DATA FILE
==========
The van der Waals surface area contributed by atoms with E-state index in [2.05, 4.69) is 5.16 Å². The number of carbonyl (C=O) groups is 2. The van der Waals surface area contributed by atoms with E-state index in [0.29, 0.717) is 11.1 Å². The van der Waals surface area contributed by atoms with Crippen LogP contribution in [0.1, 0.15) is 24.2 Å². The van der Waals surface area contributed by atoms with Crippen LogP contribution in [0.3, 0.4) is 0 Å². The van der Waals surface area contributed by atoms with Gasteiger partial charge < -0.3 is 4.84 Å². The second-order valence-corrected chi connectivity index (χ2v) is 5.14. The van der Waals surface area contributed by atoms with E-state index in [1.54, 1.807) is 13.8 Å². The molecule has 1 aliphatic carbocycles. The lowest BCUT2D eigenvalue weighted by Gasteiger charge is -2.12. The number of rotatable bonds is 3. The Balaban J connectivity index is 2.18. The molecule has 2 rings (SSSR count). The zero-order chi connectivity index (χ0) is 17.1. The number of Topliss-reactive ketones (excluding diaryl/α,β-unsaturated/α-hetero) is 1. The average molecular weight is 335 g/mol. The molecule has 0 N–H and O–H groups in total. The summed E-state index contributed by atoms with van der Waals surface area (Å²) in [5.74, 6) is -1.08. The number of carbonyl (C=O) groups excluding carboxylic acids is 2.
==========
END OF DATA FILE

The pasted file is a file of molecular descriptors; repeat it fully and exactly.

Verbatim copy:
The van der Waals surface area contributed by atoms with E-state index in [2.05, 4.69) is 5.16 Å². The number of carbonyl (C=O) groups is 2. The van der Waals surface area contributed by atoms with E-state index in [0.29, 0.717) is 11.1 Å². The van der Waals surface area contributed by atoms with Crippen LogP contribution in [0.1, 0.15) is 24.2 Å². The van der Waals surface area contributed by atoms with Crippen LogP contribution in [0.3, 0.4) is 0 Å². The van der Waals surface area contributed by atoms with Gasteiger partial charge < -0.3 is 4.84 Å². The second-order valence-corrected chi connectivity index (χ2v) is 5.14. The van der Waals surface area contributed by atoms with E-state index in [1.54, 1.807) is 13.8 Å². The molecule has 1 aliphatic carbocycles. The lowest BCUT2D eigenvalue weighted by Gasteiger charge is -2.12. The number of rotatable bonds is 3. The Balaban J connectivity index is 2.18. The molecule has 2 rings (SSSR count). The zero-order chi connectivity index (χ0) is 17.1. The number of Topliss-reactive ketones (excluding diaryl/α,β-unsaturated/α-hetero) is 1. The average molecular weight is 335 g/mol. The molecule has 0 N–H and O–H groups in total. The summed E-state index contributed by atoms with van der Waals surface area (Å²) in [5.74, 6) is -1.08. The number of carbonyl (C=O) groups excluding carboxylic acids is 2.